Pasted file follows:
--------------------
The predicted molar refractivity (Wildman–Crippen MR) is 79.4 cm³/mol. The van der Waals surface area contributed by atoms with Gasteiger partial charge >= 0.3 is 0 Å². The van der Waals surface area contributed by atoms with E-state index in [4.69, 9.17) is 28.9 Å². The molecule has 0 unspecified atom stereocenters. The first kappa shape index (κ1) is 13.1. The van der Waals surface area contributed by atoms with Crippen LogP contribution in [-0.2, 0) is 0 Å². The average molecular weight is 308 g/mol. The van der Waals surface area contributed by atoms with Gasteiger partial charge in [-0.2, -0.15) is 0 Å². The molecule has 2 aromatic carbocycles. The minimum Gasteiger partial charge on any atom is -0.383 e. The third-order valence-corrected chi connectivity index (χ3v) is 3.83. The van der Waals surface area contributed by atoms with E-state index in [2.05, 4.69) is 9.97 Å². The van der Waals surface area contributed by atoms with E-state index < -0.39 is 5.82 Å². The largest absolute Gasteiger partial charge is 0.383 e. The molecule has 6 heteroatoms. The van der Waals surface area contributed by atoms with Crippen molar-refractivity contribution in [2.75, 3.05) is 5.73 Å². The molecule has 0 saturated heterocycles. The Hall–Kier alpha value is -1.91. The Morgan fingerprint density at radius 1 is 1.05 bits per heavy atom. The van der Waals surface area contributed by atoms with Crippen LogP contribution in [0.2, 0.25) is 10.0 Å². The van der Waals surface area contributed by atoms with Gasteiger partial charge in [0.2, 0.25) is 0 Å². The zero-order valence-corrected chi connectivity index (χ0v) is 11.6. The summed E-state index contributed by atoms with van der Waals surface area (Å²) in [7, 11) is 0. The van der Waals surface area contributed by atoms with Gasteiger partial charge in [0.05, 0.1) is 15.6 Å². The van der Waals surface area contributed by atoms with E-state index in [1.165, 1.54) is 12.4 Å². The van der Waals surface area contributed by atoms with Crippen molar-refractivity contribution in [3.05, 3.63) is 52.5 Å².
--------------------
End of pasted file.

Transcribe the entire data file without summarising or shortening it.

The predicted molar refractivity (Wildman–Crippen MR) is 79.4 cm³/mol. The van der Waals surface area contributed by atoms with Gasteiger partial charge >= 0.3 is 0 Å². The van der Waals surface area contributed by atoms with E-state index in [4.69, 9.17) is 28.9 Å². The molecule has 0 unspecified atom stereocenters. The first kappa shape index (κ1) is 13.1. The van der Waals surface area contributed by atoms with Crippen LogP contribution in [-0.2, 0) is 0 Å². The average molecular weight is 308 g/mol. The van der Waals surface area contributed by atoms with Gasteiger partial charge in [-0.2, -0.15) is 0 Å². The molecule has 2 aromatic carbocycles. The minimum Gasteiger partial charge on any atom is -0.383 e. The third-order valence-corrected chi connectivity index (χ3v) is 3.83. The van der Waals surface area contributed by atoms with E-state index in [2.05, 4.69) is 9.97 Å². The van der Waals surface area contributed by atoms with E-state index < -0.39 is 5.82 Å². The largest absolute Gasteiger partial charge is 0.383 e. The molecule has 6 heteroatoms. The van der Waals surface area contributed by atoms with Crippen molar-refractivity contribution in [2.75, 3.05) is 5.73 Å². The molecule has 0 saturated heterocycles. The Hall–Kier alpha value is -1.91. The Morgan fingerprint density at radius 1 is 1.05 bits per heavy atom. The van der Waals surface area contributed by atoms with Crippen LogP contribution in [0.2, 0.25) is 10.0 Å². The van der Waals surface area contributed by atoms with Gasteiger partial charge in [0.2, 0.25) is 0 Å². The zero-order valence-corrected chi connectivity index (χ0v) is 11.6. The summed E-state index contributed by atoms with van der Waals surface area (Å²) in [7, 11) is 0. The van der Waals surface area contributed by atoms with Gasteiger partial charge in [0.05, 0.1) is 15.6 Å². The van der Waals surface area contributed by atoms with E-state index in [1.165, 1.54) is 12.4 Å². The van der Waals surface area contributed by atoms with Crippen molar-refractivity contribution in [3.05, 3.63) is 52.5 Å².